The Coastal Resilience decision support system includes a visualization platform where ecological, social, and economic information can be viewed alongside sea level rise and storm surge scenarios in specific geographies. In addition, a modular, configurable plugin architecture allows specific geographies to have apps designed specifically for geo-processing and display. These cater to the needs of stakeholders, policies and planning processes. Apps are used to simplify complex relationships or models, convey a specific ecological or social concept, or used to compare different future condition scenarios.
Coastal Defense examines how coastal habitats such as oyster reefs, coral reefs, tidal marshes, mangroves, beach dunes, and seagrass help protect coastal areas by reducing wave energy hitting the shore.
The Coastline Change: Future Scenarios app allows users to explore how climate change combined with management actions over a 50-year time frame may affect the rates of shoreline change along a simulated Virginia barrier island system.
The Coastline Change: Historical Data app serves to educate stakeholders about the dynamic nature of wild barrier islands over time
The Community Planning app is the location where resilient communities host their locally specific data to inform their decisions and track their successes. Users can view local information alongside with other Coastal Resilience data layers which helps support community-level engagement processes.
The Community Rating System Explorer helps planners identify areas that are eligible for Open Space Preservation (OSP) credits in FEMA’s Community Rating System (CRS), a voluntary program that encourages improved floodplain management through discounted flood insurance premiums, and provides exportable information to support the application process.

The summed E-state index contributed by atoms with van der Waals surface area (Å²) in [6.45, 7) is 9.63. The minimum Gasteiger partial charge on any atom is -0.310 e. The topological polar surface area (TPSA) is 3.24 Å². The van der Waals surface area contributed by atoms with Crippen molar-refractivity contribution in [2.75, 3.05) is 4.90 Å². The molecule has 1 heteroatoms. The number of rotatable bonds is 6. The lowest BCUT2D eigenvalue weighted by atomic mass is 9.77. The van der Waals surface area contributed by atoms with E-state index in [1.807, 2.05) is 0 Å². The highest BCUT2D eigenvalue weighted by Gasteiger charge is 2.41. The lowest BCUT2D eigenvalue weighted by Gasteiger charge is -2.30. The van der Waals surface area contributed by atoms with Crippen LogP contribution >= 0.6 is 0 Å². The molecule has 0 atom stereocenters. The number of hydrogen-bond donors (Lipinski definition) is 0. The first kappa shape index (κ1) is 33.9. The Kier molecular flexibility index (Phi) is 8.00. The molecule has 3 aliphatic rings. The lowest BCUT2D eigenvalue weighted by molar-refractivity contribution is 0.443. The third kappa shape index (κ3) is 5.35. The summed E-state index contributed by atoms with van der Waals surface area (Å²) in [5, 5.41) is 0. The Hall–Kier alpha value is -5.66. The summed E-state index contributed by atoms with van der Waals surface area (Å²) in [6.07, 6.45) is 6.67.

The Economics of Coastal Adaptation app allows users to explore current and future risks from coastal hazards and to compare the cost-effectiveness of nature-based (green), artificial (gray), and policy solutions to reduce risks and avert damages.
The Economics of Nature-Based Adaptation app allows users to explore current and future risks from coastal hazards and to compare the cost-effectiveness of nature-based (green) and engineered (grey) solutions to reduce risks and avert damages in coastal areas.
This app is being used in California.
The Ecosystem Effects of Sea Level Change app enables users to visualize the effects of various sea level change scenarios on target ecosystems.
This app is in development, coming soon!
Flooding is increasing along the coast and certain rivers. Use this app to view areas affected today and in the future due to increased sea level rise, surge from storms and hurricanes, and inland flooding.
This app is being used in all Coastal Resilience geographies.
The Future Habitat app categorizes various tidal marsh advancement scenarios from spatial model outputs to inform users of the combined impacts of sea level change, physical barriers to wetland movement, and rates of land accretion or sediment accumulation.
In Georgia, local, state, federal government agencies, non-profit organizations, and private citizens are assessing where people and infrastructure within coastal communities are vulnerable to coastal hazards and sea level rise and applying natural solutions such as land protection, shoreline and wetland restoration and flood risk decision support tools.
Habitat Explorer users in New York can highlight marshes that may have the highest potential to reduce risk by examining different conservation and restoration scenarios.
The Natural Defense App evaluates natural coastal habitats like reefs, mangroves, and marshes that often play an important role in coastal protection, and allows users to explore a comprehensive global summary of natural defense projects across multiple habitat types.
This app is being used at the global level.
The Restoration Explorer recommends potential living shoreline techniques to reduce nuisance flooding and erosion, increase recreational opportunities, improve water quality, and ultimately stabilize New Jersey’s shoreline.